My client already has a psychiatrist, psychologist or social worker. Can they provide expert opinions regarding legal questions in this case?

While it can be tempting to call upon a clinician who already has familiarity with your client in need of forensic evaluation, doing so can have negative ramifications for your client and is ethically problematic for the clinician. Evaluation by an objective expert, with a limited role, who is gathering data with a specific forensic question in mind guards against the unnecessary exposure of sensitive and/or potentially harmful information about the evaluee. Using an expert in these cases also helps to preserve the evaluee’s existing treatment relationship with their clinician. Furthermore, clinicians who are providing treatment are ethically required and professionally inclined to put their patient’s interests first, setting the stage for advocacy rather than objectivity in the consultation process.

What is the relevance of cultural competence and structural competence in forensic mental health consultation?
There is rich scientific literature and growing awareness within the medical and mental healthcare system on the importance of cultural and structural issues on mental health and illness, treatment seeking behaviors and a myriad of life outcomes. Issues related to cultural and structural competence have relevance in personal interactions, decision-making and even the way certain mental illnesses look. These issues should also inform the lens through which medical or mental health treatment record review is conducted. In sum, cultural and and structural competence expertise is of the utmost importance for any mental health professional, whether they are acting in the role of clinician, confidential consultant or expert.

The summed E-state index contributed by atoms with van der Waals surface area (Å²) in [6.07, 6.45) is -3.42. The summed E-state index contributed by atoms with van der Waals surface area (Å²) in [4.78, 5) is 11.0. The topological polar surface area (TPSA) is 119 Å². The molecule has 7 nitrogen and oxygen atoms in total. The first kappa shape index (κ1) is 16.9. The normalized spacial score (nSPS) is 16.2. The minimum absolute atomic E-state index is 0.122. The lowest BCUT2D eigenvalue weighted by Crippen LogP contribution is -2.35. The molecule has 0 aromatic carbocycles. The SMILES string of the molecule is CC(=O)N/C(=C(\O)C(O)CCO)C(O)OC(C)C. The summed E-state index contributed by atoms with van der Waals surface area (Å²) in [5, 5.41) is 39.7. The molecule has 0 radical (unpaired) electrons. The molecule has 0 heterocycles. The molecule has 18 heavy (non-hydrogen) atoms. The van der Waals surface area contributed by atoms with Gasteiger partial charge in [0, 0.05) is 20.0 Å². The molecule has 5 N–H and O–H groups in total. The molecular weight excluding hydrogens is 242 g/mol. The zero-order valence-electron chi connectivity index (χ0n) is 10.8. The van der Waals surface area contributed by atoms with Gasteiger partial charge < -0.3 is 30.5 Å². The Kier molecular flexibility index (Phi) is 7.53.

How do I know if a forensic mental health consultant has the expertise in cultural and structural issues that is needed for my case?
There is no certification or specific credential that you can look for that will answer this question. Even mental health experts with board certifications or experience may not have had this as a significant part of their training or supervision, if at all. Particularly when it comes to criminal cases, the populations over-represented in the legal system or grossly under-represented among experts. Additionally, in some cases forensic mental health experts may not actually provide clinical care, or, if they do, may not provide clinical care to populations that experience cultural and structural issues that are comparable to those of the evaluees. Here are some helpful questions that can aid in your determination.
  • Do you provide clinical care?
  • What sort of populations do you serve? 
  • How often do you treat people from marginalized populations (e.g. racial minorities, people from lower SES)?
  • When is the last time you treated or engaged in scholarship related to marginalized populations?
  • Have you made any presentations or written articles that went through a peer-review process about cultural or structural issues in menta health ?
  • What cultural or structural issues would you consider in this case?